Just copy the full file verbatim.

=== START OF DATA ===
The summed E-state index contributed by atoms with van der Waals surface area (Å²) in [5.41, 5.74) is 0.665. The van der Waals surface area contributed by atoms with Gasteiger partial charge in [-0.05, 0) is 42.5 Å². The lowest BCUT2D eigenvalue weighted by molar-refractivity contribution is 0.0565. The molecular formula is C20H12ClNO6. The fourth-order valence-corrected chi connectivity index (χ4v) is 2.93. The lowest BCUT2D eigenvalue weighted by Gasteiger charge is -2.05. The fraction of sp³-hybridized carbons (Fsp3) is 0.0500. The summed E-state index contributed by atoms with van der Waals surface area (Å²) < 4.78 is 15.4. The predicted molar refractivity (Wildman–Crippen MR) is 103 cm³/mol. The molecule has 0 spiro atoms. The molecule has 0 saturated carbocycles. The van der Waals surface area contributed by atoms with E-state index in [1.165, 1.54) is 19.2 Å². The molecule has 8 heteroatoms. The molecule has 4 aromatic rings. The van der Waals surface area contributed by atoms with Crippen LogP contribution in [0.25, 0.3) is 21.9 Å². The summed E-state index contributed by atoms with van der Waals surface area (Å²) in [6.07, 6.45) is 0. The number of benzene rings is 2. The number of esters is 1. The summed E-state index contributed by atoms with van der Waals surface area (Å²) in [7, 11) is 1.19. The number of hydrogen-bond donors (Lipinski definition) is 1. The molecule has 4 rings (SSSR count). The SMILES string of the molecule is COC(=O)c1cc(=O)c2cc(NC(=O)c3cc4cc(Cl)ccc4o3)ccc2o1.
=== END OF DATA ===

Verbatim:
The summed E-state index contributed by atoms with van der Waals surface area (Å²) in [5.41, 5.74) is 0.665. The van der Waals surface area contributed by atoms with Gasteiger partial charge in [-0.05, 0) is 42.5 Å². The lowest BCUT2D eigenvalue weighted by molar-refractivity contribution is 0.0565. The molecular formula is C20H12ClNO6. The fourth-order valence-corrected chi connectivity index (χ4v) is 2.93. The lowest BCUT2D eigenvalue weighted by Gasteiger charge is -2.05. The fraction of sp³-hybridized carbons (Fsp3) is 0.0500. The summed E-state index contributed by atoms with van der Waals surface area (Å²) < 4.78 is 15.4. The predicted molar refractivity (Wildman–Crippen MR) is 103 cm³/mol. The molecule has 0 spiro atoms. The molecule has 0 saturated carbocycles. The van der Waals surface area contributed by atoms with E-state index in [1.165, 1.54) is 19.2 Å². The molecule has 8 heteroatoms. The molecule has 4 aromatic rings. The van der Waals surface area contributed by atoms with Crippen LogP contribution in [0.25, 0.3) is 21.9 Å². The summed E-state index contributed by atoms with van der Waals surface area (Å²) in [6.07, 6.45) is 0. The number of benzene rings is 2. The number of esters is 1. The summed E-state index contributed by atoms with van der Waals surface area (Å²) in [7, 11) is 1.19. The number of hydrogen-bond donors (Lipinski definition) is 1. The molecule has 4 rings (SSSR count). The SMILES string of the molecule is COC(=O)c1cc(=O)c2cc(NC(=O)c3cc4cc(Cl)ccc4o3)ccc2o1.